Welcome to Financially Savvy Saturdays, a blog hop created specifically for personal finance writers. We welcome all things money here. Whether you’ve written anything from your kids’ stock picks to repurposing a household item, you’re invited to link up. If it ties into personal finance, we want to read it!

Tweet about it. You can use #finsavsat when tweeting about the party!

Concerns about SEO?  Recently many bloggers have decided to stop participating in events such as Carnivals.  If you’re worried about how participating in this link-up could effect your SEO, I’d encourage you to check out this article.

Feature of the Week

I’m so excited about this week’s co-host, new-to-me-blogger, May from Messy Money.  I am absolutely obsessed with her writing, and she’s selected her favorite post from last week’s blog hop. This week’s feature is “Turning 28: Abandoning Self-Imposed Deadlines” from Stefanie at The Broke and Beautiful Life.   Click on the image to read her great post!

forgive yourself


If you submit a post, you could be featured in next week’s party!


We do have a couple of rules for participation. Those who don’t follow the rules will have their link taken down.

1. Your post must be written in the past seven days and not be a giveaway.

2. Be sure to include a link to one of your hosts by copying and pasting the html in one of the boxes below into your linked up post. You have the option of the button or a text link.

3. Follow your hosts. You can follow Femme Frugality on Google+, Twitter OR by subscribing to her RSS feed via email. Also follow May on BlogLovin’, Twitter, OR subscribe to her RSS feed.

4. Comment on at least two other posts that have joined the party.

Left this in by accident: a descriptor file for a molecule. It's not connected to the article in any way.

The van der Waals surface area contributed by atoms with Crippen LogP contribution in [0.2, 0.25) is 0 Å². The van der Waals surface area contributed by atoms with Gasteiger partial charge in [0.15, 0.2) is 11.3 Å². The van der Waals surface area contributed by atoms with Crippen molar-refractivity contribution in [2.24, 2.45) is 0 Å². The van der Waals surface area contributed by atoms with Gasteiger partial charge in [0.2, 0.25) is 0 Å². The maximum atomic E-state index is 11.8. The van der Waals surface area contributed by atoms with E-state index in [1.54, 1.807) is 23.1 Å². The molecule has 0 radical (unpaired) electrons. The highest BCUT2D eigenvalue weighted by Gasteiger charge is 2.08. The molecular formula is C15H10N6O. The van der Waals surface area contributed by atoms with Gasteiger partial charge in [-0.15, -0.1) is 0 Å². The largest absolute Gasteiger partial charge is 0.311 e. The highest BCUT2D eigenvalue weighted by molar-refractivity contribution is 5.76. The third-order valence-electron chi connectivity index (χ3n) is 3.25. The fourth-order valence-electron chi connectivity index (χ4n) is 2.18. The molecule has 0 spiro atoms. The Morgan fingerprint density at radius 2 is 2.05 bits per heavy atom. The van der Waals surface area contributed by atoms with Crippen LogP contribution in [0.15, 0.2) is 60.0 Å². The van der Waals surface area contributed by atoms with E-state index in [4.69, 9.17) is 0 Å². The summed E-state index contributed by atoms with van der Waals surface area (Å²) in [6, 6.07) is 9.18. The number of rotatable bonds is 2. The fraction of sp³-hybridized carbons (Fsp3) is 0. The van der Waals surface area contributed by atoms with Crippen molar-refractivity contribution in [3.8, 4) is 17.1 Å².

Messy Money

OR grab the text link here!

 <em>*Part of Financially Savvy Saturdays on <a href="" rel="nofollow">Femme Frugality</a> and <a href="" rel="nofollow">Messy Money</a>*</em>

Young Minds, Big Possibilities with Jump Start Sports

learning to play baseball

I’m really excited for fall.  Not so much for the husband going back to school, school for the kids, and the overall insanity of our schedule.  But one of our little ones is going to start playing sports.  We’ve done the plastic t-ball in the living room thing, and slam dunked with our Little Tikes basketball hoop all day, but this is different.  This is organized.  This is with other kids.  This is going to be great.

Or it’s going to be a total disaster.  I don’t know how my child will do on a team.  I don’t know if they’ll stay focused enough to do what’s required to actually play by the rules for an entire game.  But that’s why we put our kids in sports, right?  To learn how to be a good teammate, to work at something even when it’s hard, and to be a good sport.  All skills we need in order to be successful in life, even if we’re not the next Michael Jordan.

We’re going with Jump Start Sports.  (If you decide you want to get your kid enrolled too, tell them Femme Frugality sent you.  I don’t make any money, but it helps them track where parents are hearing about them.) It’s a pretty cool, and decently affordable, program.  In our area, prices start at $60 for a 6 week course, and that includes a t-shirt/jersey.  They are taught by trained staff coaches (with all the appropriate clearances,) which I think is awesome compared to what a lot of programs do at this age and have kids’ parents come in full of favoritism, and sometimes, unfortunately, ineptitude.  Right now they have programs across Pennsylvania, Ohio, Michigan, and North Carolina, and open registration for the fall.  Here’s a sampling of some of them: